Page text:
UTV's reborn talkRADIO will also compete with the non-sport elements of 5 Live.

I don't feel the BBC speaks to me through any single brand, but then neither does commercial radio speak to me through any single brand.

Absolute is pretty close to what I require from a major commercial radio brand. However it's not the main station, but the decades stations which have reeled me in. It also helps that they're able to simulcast the main breakfast show, but I'm not forced to listen to Coldplay or Snow Patrol between the links.

CDNX on the London (and Norwich) minimux also has a lot of my airtime. It introduced me to new alternative music with familiar classics, yet unlike 6 Music which has a perception of being muso and anal. (Radio 3 for guitar fans).

Overall, there is so much choice, that I could live without 98% of BBC radio output, but I'm also aware of the reasons why PSB radio is required and should stay.

PRO1 year, 9 months ago

I don't think you can really compare Radio 4 to LBC, and even a 5 Live / LBC comparison is lacking. Show me anything that LBC does that is even comparable to the dramas and comedy shows like I'm Sorry I Haven't A Clue, and the panel games like Just A Minute, or the game shows like Counterpoint and Brain Of Britain.

Well, it might be useful to look at the listening for BBC Radio 4 during the day versus LBC. Here's LBC, courtesy of Paul Easton...

(image)

... see how it massively outperforms other stations at many times of the day?

Now, Radio 4 is a massive performer in London.

(image)

But as I understand it - and I'd love to see quarter-hours for Radio 4 as well - Radio 4's audience is a bit like a tent. You've got the big shows (Today, WATO/Archers, PM through to 7.15, and perhaps The World Tonight): and then you have lots and lots of stuff that nobody really listens to. The abysmal You and Yours (a radio equivalent of the Daily Mail, far better suited to BBC Local Radio than a national network); the impenetrable drama, the worthy arts programming.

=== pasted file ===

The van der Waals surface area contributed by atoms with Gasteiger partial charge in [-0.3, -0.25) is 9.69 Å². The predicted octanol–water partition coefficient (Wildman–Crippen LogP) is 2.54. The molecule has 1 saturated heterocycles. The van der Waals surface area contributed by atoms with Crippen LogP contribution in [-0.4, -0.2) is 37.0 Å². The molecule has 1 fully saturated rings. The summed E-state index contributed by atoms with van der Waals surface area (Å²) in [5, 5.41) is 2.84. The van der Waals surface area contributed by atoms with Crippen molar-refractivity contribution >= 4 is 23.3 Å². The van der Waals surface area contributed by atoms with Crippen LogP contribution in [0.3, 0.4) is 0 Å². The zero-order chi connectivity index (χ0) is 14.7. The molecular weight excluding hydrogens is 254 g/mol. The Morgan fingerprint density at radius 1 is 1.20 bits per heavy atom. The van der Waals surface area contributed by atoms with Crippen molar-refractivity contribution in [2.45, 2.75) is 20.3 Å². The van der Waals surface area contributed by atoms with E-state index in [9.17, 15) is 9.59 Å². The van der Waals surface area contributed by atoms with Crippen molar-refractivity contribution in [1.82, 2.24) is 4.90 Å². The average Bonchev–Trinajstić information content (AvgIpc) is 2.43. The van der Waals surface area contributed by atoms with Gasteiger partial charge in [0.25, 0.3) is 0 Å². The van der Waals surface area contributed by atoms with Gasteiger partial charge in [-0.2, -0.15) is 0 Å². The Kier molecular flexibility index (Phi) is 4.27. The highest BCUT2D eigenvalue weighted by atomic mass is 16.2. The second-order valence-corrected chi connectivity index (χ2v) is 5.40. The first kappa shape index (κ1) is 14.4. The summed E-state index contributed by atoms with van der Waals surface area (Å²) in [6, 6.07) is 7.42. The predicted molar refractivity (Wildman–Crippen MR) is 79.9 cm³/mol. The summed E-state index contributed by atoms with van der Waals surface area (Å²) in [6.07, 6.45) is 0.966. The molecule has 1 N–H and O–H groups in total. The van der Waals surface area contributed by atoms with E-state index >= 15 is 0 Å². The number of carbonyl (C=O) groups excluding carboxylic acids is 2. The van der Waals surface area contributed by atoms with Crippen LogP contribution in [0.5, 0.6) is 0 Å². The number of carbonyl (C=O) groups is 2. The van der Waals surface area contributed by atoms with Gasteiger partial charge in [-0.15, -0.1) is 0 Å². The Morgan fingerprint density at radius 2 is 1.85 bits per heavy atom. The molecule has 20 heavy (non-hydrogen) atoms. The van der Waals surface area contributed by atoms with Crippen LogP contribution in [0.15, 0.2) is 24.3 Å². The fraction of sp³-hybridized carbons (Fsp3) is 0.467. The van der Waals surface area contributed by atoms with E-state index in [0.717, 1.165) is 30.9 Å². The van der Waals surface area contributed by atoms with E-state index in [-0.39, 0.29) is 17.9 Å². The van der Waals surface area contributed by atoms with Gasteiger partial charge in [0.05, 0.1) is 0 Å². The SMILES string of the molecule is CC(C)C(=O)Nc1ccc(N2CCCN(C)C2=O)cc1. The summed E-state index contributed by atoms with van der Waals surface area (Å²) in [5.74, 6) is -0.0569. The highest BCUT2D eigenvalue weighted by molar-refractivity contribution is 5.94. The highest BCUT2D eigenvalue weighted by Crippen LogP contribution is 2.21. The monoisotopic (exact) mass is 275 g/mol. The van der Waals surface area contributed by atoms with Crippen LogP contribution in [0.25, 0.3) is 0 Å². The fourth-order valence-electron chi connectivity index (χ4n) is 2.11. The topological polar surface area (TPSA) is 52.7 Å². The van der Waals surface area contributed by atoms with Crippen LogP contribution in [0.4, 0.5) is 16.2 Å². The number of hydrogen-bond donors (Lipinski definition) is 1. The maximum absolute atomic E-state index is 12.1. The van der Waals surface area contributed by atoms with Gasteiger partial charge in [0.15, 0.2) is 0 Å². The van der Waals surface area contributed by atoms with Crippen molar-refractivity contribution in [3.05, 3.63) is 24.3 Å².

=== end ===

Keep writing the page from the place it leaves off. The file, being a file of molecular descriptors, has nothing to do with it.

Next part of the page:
As I understand it, the bits that Radio 4 are actually in charge of - anything that isn't news - mostly do pretty poorly in the figures. And perhaps that's why LBC is doing so well: because it's a consistent listen. You know what you'll get, even if the voices change. You can't say that about Radio 4...

1 year, 9 months ago

I know that, unlike everyone else here, I'm no kind of radio industry expert but from a layman's POV and in terms of music content alone BBC Radio 1 and 2 leaves pretty-much any commercial radio station in the dust.

Just pop along to comparemyradio.com for the proof.

Here's just one example:
http://comparemyradio.com/compare/BBC_Radio_1/Absolute_Radio
Radio 1: 3,358
Absolute: 1,670 unique tracks

PRO1 year, 9 months ago

Caution, Carl - what that is also saying is that Radio 1 plays peoples' favourite songs less often. It's also a new music station, whereas Absolute is mostly an old music station...

1 year, 9 months ago

Thanks, James.

I think R1 is more (but not exclusively) "commercial" during the day with specialist music at night.

Plus yes, I wasn't exactly sure which commercial station to compare R1 with as, quite frankly, there isn't one direct comparison. But I think that's also the point :) There is is no direct commercial equivalent of R1.

PRO1 year, 9 months ago

Radio 1 to meet PSB requirements is more broader with their music programming in the daytime hours. Newsbeat, The Live Lounge and increased speech ensure that the output slightly different to Capital between 6.30am-7pm.

However Radio 1 competes with Capital and Kiss nationally for a similar young adult pop audience.

1 year, 9 months ago

However Radio 1 competes with Capital and Kiss nationally for a similar young adult pop audience.

So now I know :) Thanks Martin.

1 year, 9 months ago

Radio 1 also has a considerable number of specialist shows at night.

1 year, 9 months ago

Yes. That was my point.

1 year, 9 months ago

Carl Waring please note that I was not attacking your view on an earlier comment, I was sincerely supporting your view! My listening preference is with BBC services for most of the time!